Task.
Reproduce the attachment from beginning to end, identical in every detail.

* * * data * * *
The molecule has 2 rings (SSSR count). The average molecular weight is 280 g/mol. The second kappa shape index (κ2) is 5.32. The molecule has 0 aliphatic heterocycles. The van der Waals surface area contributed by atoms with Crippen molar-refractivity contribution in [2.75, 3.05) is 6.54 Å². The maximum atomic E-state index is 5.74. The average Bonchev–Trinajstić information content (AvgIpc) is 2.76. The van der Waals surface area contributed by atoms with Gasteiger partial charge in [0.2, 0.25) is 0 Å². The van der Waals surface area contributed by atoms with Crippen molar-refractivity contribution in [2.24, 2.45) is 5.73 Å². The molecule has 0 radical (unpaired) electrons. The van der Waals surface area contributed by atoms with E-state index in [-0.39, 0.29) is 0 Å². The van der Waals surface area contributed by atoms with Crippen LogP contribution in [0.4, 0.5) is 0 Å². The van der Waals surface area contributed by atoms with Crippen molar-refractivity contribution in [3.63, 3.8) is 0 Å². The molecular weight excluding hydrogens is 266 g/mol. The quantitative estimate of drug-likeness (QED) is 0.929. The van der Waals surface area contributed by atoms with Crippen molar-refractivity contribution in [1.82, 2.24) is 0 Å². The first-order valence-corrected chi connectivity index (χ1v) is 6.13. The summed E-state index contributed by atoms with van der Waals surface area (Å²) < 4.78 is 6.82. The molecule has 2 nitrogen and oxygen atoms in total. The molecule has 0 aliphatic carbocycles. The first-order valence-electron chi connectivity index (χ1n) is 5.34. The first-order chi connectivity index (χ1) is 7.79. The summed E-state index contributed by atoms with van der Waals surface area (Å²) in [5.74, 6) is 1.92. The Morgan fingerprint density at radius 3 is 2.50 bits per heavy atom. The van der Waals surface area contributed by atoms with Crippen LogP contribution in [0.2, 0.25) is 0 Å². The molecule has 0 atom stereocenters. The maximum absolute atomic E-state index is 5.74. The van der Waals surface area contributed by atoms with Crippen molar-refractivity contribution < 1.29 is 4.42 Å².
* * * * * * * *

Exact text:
The molecule has 2 rings (SSSR count). The average molecular weight is 280 g/mol. The second kappa shape index (κ2) is 5.32. The molecule has 0 aliphatic heterocycles. The van der Waals surface area contributed by atoms with Crippen molar-refractivity contribution in [2.75, 3.05) is 6.54 Å². The maximum atomic E-state index is 5.74. The average Bonchev–Trinajstić information content (AvgIpc) is 2.76. The van der Waals surface area contributed by atoms with Gasteiger partial charge in [0.2, 0.25) is 0 Å². The van der Waals surface area contributed by atoms with Crippen molar-refractivity contribution in [2.24, 2.45) is 5.73 Å². The molecule has 0 radical (unpaired) electrons. The van der Waals surface area contributed by atoms with E-state index in [-0.39, 0.29) is 0 Å². The van der Waals surface area contributed by atoms with Crippen LogP contribution in [0.4, 0.5) is 0 Å². The van der Waals surface area contributed by atoms with Crippen molar-refractivity contribution in [3.63, 3.8) is 0 Å². The molecular weight excluding hydrogens is 266 g/mol. The quantitative estimate of drug-likeness (QED) is 0.929. The van der Waals surface area contributed by atoms with Crippen molar-refractivity contribution in [1.82, 2.24) is 0 Å². The first-order valence-corrected chi connectivity index (χ1v) is 6.13. The summed E-state index contributed by atoms with van der Waals surface area (Å²) < 4.78 is 6.82. The molecule has 2 nitrogen and oxygen atoms in total. The molecule has 0 aliphatic carbocycles. The first-order valence-electron chi connectivity index (χ1n) is 5.34. The first-order chi connectivity index (χ1) is 7.79. The summed E-state index contributed by atoms with van der Waals surface area (Å²) in [5.74, 6) is 1.92. The Morgan fingerprint density at radius 3 is 2.50 bits per heavy atom. The van der Waals surface area contributed by atoms with Crippen LogP contribution in [0.2, 0.25) is 0 Å². The molecule has 0 atom stereocenters. The maximum absolute atomic E-state index is 5.74. The van der Waals surface area contributed by atoms with Crippen molar-refractivity contribution < 1.29 is 4.42 Å².